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I shared this story a few years ago on my old, old blog.  I was reading through some of them again and found this particularly entertaining, so I figured I would share it here.


When I was wee, we often drove to my uncle’s house in CT in the summertime.  He lived on a lake (or something: pond? river?), and we’d always go out there for July 4th because he did fireworks over the water and took us out on his motor boat.  This one time, a guy named Norm gave me a sip of his beer, but that’s neither here nor there and a different story altogether.  The road that took us to Voluntown was very shadowed with bushes and trees that reached their thin, wispy, leaf covered limps right to the very edge of the road.  I used to reach out the window to try to grab the big leaves, and my mother used to scream things at me, like “Do you want to get pulled out of a moving vehicle???”, “You’ll lose your arm!”, and my personal favorite: “Don’t think your father won’t pull this car over and leave you on the side of the road!”.  But I didn’t care.  They were always saying this last thing to me and my sisters when we were misbehaving in the car.  A few times they pulled over or slowed down just to scare us, but they never made good on the abandonment threats.  Besides, I just wanted to touch the leaves!

Alli, my younger sister, had this book with illustrations of dinosaurs showing us what not to do like take candy from strangers or walk across the road without an adult.  It was called Dinosaurs Beware! (we had a lot of Dinosaur themed books as children).  One of our favorite pages was the one where the baby Brontosaurus (it was still called that when I was wee) had stuck it’s head out the window and got it’s long neck stuck around a telephone pole as the car kept going.  But seeing that poor extinct green cartoon juvenile in distress did nothing to deter me from what I wanted on the long, arduous, boring 30 minute drive.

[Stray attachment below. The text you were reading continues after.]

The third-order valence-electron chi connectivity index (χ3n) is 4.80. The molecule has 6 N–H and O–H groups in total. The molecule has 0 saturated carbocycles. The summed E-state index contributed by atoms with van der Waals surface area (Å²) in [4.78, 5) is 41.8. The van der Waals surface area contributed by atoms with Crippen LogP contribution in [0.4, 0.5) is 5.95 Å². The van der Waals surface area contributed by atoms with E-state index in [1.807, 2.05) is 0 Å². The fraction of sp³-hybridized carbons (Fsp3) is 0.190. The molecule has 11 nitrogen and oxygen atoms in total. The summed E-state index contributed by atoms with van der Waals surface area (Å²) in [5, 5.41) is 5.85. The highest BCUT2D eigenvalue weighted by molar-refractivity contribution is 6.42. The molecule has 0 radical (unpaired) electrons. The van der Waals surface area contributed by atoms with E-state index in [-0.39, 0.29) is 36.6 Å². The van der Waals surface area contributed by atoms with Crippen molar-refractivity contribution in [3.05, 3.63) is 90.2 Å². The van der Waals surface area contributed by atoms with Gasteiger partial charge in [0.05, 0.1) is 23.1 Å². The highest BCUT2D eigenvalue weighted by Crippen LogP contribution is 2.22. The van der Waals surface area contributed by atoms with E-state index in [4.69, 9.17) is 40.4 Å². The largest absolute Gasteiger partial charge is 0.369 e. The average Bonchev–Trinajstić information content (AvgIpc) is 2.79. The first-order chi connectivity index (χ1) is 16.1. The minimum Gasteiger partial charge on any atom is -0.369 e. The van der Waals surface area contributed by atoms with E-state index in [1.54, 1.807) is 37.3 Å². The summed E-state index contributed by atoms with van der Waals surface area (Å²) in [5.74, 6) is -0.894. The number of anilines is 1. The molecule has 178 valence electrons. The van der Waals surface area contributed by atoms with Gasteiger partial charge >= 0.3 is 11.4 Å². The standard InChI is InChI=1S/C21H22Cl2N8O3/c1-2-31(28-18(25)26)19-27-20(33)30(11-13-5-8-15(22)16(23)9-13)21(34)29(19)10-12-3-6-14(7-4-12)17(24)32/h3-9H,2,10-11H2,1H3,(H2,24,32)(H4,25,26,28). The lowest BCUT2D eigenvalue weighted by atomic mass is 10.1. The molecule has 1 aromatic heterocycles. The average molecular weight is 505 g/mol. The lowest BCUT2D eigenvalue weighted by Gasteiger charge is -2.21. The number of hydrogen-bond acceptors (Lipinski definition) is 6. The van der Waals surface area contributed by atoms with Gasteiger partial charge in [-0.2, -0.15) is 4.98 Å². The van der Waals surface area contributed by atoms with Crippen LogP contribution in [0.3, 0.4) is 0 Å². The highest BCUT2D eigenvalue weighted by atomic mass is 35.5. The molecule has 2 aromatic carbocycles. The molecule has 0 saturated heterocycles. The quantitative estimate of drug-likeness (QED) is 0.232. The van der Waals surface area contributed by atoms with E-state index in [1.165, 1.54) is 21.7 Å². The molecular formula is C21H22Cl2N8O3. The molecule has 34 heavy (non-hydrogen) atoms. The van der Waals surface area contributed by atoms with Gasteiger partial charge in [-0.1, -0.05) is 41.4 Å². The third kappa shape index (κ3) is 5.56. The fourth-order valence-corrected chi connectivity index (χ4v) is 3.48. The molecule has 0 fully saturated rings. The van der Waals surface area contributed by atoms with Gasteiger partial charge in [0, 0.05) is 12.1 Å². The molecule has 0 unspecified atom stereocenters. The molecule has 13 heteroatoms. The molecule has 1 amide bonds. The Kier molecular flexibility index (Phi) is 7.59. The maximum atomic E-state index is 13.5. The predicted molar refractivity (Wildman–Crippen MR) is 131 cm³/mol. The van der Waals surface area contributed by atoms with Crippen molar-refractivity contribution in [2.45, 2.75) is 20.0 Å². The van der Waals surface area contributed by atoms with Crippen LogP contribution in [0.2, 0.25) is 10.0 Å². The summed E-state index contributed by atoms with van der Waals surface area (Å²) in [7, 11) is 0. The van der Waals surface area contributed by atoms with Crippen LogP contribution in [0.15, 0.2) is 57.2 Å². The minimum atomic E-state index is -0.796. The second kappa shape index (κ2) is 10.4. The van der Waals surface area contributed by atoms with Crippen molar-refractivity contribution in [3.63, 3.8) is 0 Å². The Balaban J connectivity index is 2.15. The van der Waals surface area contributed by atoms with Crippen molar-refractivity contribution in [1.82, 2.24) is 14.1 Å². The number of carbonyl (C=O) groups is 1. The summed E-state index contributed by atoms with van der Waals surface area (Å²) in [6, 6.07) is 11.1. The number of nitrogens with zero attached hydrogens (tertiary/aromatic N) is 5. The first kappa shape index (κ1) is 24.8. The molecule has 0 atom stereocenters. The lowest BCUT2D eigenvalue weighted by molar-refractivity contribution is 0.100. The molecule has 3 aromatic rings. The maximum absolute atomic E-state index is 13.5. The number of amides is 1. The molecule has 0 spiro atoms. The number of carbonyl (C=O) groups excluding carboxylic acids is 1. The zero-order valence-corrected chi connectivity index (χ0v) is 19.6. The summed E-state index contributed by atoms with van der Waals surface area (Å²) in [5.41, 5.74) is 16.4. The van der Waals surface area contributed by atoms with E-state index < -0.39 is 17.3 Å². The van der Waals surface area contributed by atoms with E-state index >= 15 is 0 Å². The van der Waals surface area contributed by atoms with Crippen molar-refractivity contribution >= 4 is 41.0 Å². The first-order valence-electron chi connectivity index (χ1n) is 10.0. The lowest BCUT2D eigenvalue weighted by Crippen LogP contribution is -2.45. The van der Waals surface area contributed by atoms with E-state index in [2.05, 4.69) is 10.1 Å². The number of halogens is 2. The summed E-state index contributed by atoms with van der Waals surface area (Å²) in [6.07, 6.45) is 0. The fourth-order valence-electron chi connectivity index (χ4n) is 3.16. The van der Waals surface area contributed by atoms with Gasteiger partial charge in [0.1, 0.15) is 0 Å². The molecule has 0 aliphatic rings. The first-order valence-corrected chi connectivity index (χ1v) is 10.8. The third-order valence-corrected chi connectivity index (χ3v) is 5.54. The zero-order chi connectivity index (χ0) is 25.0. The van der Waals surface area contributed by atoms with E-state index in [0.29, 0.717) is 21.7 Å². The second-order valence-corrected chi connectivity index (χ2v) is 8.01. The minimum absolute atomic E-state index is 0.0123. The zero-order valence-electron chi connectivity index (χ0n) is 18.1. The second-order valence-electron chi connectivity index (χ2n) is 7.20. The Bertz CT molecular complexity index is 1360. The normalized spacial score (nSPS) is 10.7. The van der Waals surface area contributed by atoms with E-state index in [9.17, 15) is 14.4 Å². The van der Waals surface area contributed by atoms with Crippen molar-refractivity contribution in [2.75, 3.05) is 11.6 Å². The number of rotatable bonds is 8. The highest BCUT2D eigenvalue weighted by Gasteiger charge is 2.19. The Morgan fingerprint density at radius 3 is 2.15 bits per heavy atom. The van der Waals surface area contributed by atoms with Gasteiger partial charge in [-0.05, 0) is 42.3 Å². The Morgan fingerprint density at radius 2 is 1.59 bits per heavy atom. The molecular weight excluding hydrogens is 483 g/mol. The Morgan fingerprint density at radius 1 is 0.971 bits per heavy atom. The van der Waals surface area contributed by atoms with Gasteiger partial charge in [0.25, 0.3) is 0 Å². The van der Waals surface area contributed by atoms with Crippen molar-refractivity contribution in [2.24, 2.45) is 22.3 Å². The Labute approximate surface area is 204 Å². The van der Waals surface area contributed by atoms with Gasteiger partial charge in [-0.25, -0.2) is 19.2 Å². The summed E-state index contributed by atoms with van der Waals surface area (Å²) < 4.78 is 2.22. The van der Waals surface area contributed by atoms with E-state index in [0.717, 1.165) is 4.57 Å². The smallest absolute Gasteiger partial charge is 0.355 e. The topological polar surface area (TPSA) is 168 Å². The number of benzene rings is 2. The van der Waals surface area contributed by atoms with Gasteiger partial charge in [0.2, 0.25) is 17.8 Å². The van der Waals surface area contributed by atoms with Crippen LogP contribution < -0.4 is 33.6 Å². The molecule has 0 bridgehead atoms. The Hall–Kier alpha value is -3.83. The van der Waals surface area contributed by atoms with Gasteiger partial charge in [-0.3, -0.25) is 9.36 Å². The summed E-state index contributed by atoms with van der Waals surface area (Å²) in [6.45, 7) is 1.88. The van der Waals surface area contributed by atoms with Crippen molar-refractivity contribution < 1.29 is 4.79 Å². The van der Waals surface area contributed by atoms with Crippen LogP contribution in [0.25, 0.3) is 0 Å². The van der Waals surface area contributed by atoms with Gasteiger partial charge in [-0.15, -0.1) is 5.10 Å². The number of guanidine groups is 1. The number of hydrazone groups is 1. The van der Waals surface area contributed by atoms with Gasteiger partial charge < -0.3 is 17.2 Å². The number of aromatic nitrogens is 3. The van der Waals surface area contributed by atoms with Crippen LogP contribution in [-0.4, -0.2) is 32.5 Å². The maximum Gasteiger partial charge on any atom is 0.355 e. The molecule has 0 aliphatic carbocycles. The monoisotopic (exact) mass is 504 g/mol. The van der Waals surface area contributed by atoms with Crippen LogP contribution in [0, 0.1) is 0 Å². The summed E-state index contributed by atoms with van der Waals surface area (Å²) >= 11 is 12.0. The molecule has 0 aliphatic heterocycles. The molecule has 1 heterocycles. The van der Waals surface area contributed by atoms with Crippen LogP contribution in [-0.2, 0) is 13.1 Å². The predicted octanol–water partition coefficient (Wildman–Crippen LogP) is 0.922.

And then one day it happened.  My sometimes-secret efforts paid off!  A leaf grazed my fingers in whip-like fashion where the break-down lane was nearly non-existent.  I pulled my hand back in the car faster than the speed of light with one thought pumping through my blood from my brain to my extremities.  I felt it in every fiber of my being, a feeling of elation so intense I thought it couldn’t be contained inside my tiny body: